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As mentioned earlier, Hi-Rez Studios recommends an HD 6950/GTX 560 or faster to enjoy Tribes: Ascend at its best. This recommendation seems accurate as both cards just exceeded 60fps when testing the game with max settings at 1680x1050. Both mid-range offerings still offered acceptable results at 1920x1200, with frame rates averaging 54-55fps. Meanwhile, the older HD 5870 put on an impressive show, offering 62fps at 1920x1200, making it slightly faster than the new HD 7870 -- disappointing, in our opinion.
AMD's new 7000 series seem to struggle in older DX9 titles and while Tribes: Ascend may be a new game, it's based on an aging engine. Moreover, while Unreal Engine 3 has been updated to support newer rendering technologies, this title uses an earlier build. Nvidia's cards just seem to offer a better value in this game, with the $230 GTX 560 Ti matching the $400 HD 7950 at 1920x1200. Meanwhile, the more affordable $130 GTX 550 Ti had no trouble outpacing the $130 HD 6790 or $150 HD 7770 (See our budget graphics card comparison here)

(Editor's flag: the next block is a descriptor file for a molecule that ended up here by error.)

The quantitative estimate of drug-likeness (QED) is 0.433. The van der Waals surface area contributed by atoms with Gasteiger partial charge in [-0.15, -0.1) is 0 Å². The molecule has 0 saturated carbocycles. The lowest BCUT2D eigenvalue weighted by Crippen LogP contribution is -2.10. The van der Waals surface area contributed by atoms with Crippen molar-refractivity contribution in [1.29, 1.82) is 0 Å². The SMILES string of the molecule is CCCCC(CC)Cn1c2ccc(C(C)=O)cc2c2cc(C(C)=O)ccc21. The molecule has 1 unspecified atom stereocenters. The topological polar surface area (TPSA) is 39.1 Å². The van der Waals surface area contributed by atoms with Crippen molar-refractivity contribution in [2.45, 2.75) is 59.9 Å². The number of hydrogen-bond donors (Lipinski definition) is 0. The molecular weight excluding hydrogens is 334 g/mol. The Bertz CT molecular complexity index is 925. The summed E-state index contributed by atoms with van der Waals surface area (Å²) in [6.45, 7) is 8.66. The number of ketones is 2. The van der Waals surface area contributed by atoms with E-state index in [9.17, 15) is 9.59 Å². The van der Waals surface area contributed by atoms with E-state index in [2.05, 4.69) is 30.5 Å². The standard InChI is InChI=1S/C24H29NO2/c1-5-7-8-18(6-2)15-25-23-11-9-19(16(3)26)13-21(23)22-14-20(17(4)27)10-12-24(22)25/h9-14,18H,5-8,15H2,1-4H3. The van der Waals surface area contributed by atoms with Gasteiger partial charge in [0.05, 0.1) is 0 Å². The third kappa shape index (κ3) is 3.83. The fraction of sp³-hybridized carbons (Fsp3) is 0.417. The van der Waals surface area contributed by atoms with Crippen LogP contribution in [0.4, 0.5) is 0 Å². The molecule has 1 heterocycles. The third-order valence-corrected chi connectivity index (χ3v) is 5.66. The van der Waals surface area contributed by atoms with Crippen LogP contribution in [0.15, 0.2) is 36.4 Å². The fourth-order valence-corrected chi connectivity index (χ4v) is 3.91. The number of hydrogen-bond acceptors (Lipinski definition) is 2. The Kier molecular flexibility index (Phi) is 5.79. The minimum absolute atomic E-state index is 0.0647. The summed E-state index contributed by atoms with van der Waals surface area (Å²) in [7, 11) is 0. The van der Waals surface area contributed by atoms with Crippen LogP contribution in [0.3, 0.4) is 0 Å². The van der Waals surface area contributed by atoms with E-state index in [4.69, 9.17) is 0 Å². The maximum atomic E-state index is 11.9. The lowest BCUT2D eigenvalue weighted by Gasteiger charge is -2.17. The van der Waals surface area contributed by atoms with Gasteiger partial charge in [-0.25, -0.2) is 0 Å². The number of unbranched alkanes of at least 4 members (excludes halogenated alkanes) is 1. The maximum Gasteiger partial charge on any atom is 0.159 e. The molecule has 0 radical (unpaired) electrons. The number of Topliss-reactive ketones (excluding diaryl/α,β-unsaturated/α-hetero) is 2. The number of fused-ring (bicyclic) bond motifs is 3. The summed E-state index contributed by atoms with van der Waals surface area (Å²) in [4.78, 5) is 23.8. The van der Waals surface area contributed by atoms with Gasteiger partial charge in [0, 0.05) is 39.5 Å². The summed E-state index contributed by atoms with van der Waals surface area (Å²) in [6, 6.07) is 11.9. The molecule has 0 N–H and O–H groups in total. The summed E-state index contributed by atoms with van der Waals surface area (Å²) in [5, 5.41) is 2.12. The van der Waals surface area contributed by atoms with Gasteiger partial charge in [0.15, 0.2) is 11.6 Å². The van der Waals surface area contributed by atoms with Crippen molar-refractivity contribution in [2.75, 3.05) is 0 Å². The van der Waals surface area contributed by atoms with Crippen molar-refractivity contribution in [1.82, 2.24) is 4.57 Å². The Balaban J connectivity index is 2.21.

The GTX 580, GTX 570 and GTX 480 graphics cards dominated our charts when testing at 1680x1050 and 1920x1200, but the HD 7970 did put up a fight at 2560x1600, even if it was ultimately defeated by Nvidia's last-gen flagship. Note that the GTX 680 wasn't included in our testing because it would have been largely "overkill" in our scenarios anyway as the GTX 580 exceeded 60fps in our most stressful test. However, the GTX 680 would probably be desirable in extreme multi-display setups.
Hi-Rez Studios' quad-core CPU recommendation also rang true as Tribes: Ascend only ever used up to four threads. The dual-core Phenom II X2 and Athlon II X2 suffered with a little over 20% less speed than their quad-core parts. AMD's FX range all appeared to deliver similar results, which was comparable to quad-core Phenom II X4 and Athlon II X4 chips as well as the older Core i7 LGA1366 range. Sandy Bridge delivered a slight bump while the SB-E Core i7-3960X was much faster than anything else we tested.
We experienced some odd results when measuring CPU scaling -- more specifically with the AMD FX-8150. The Bulldozer chip hit a brick wall at 3.50GHz and pushing it to 4.50GHz only allowed for an extra 2fps. By comparison, the Sandy Bridge Core i7-2600K continued providing more frames as the clock speed increased and we eventually hit 95fps at 4.50GHz. While AMD's FX and Athlon II X4 series provided sufficient performance, gamers seeking the best performance possible will want Intel inside.
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